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Bolstering the Covid medicine chest

PT Jyothi Datta | Updated on: Jan 10, 2022
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As yet another pandemic wave unfolds, drugmakers forecast under uncertainty to shore up their supply and production lines

A new year should be a time for new beginnings. But with the Omicron variant of SARS-CoV-2 driving a global surge in cases, 2022 starts for the pharmaceutical industry with much of the same, as they implement skills picked up over the last two years and “forecast under uncertainty”.

“Who would have thought, three years on, we would still be talking about these things,” says an industry veteran, capturing the sentiment expressed by many. After all, how does one plan in a pandemic, when there is a moving target.

“It is difficult. The [Covid-19] cases are rising again and so is the demand for products. Despite planning for, say, 10,000 cases, demand would shoot up if that increases to 6 lakh a day,” says SudarshanJain, a member of the Indian Pharmaceutical Alliance (IPA), on the day the US reported over onemillion cases a day.

Despite the planning, companies across the world will have to think and adapt on their feet to keep pacewith increasing demand, he says. India has the manufacturing capacities but, given the rapidly changing requirements, IPA’s 25 members (representing large domestic drugmakers) have a supply-chain group that meets every fortnight to review stock movement in the distribution channels, to see if inventory was waning, truck movement on the ground, factory attendance and so on, he said. And this could become a weekly routine, if need be.

Ironing out past issues

Taking stock at this level, he explains, helps address a surge in requirement if, for instance, there are rolling peaks in Covid-19 cases across the country. Presently there are no shortages, but there is an increase in demand for paracetamol and vitamins, for example.

Comparing with the early days of the pandemic, he says issues involving truck movement across the country and so on have been ironed out through constant communication between industry and the apex government departments. “At present, it appears there is no increased demand for oxygen and hospital beds like in the second wave. However, [Omicron’s] high transmissibility will bring up challenges in keeping staff safe, as quarantine periods can keep people off factories,” says Jain.

“There is no choice, measures have been put in motion and we have to manage,” says Daara Patel, member of the Indian Drug Manufacturers’ Association, on behalf of small and medium companies. Drugmakers are keeping buffer stock and stockpiling APIs (active pharmaceutical ingredients).

‘Educated guesses’

“But these prices are going through the roof,” he said, echoing the exact words of many in the industry. In some cases, input costs have doubled, says a drug company representative, urging the government to step in and cushion the blow, since they cannot raise medicine prices at this point in a pandemic.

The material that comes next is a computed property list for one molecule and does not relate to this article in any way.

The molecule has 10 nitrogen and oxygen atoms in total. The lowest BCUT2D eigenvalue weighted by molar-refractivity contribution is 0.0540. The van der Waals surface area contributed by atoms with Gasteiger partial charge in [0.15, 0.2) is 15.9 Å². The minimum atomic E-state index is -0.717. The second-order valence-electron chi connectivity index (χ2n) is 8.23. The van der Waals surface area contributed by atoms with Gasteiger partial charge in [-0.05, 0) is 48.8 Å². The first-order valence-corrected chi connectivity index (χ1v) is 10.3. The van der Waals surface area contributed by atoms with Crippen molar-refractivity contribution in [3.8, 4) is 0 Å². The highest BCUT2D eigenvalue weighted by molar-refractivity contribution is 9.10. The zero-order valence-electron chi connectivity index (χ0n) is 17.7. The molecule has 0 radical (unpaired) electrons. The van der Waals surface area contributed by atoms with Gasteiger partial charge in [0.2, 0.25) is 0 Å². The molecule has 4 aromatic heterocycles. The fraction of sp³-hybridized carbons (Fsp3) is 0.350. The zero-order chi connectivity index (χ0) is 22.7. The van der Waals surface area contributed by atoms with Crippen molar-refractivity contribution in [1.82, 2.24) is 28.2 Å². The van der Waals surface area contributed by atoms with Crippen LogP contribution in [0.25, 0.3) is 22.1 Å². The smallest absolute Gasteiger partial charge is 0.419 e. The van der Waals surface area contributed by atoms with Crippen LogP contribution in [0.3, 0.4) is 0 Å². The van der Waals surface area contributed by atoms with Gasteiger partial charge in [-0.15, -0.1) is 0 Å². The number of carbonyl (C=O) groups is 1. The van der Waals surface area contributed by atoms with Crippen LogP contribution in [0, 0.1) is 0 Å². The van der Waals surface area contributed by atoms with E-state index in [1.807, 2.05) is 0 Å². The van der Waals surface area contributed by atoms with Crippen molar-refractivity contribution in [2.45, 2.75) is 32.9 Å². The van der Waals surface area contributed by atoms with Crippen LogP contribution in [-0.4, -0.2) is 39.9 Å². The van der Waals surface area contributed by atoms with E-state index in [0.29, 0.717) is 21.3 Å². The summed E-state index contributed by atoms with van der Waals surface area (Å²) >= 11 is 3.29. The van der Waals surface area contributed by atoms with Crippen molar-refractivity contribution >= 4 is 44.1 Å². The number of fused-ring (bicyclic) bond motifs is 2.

Honing its skills from the past two years, industry is working on “educated guesses” and by “forecasting under uncertainty”, says Kedar Upadhye, Global Chief Financial Officer at Cipla, a drugmaker with a robust portfolio of Covid-19-related products, including exclusive arrangements on Roche’s tocilizumab and the antibody cocktail.

Where there are more than five drugmakers making a product, like antiviral remdesivir or molnupiravir, the supply pressure is“hedged”. Besides API buffers, in some cases the companies are “over-stocked” to be prepared for a surge in demand, he said.

The challenge is in manufacturing, if even a large percentage of people are to be quarantined following an infection, he agrees. “We are dealing with it through sequential rostering of people,” he says, referring to staggered shifts and systems to catch early symptoms.

Testing resilience

Lessons from the previous wave are working for businesses, saysSujay Shetty, PwC’s Health Industries Leader, where “supply chain resilience” (manufacturing more than is needed) is key, as opposed to the efficient just-in-time approach.

Beyond the material, container and freight-related problems, there is a real concern involving human resource, observesShetty.If there is another surge, staff at pharma factories are frontline workers and their safety is critical, he says, adding that “there is only so much you can plan in a pandemic”. Industry wants booster shots for factory staff, channel distributors and chemists.

Meanwhile, representatives are closely watching developments abroad, especially in South Africa, where Omicron was first reported. The steep rise in cases followed by the fall, they say, holds out hope.

Published on January 10, 2022

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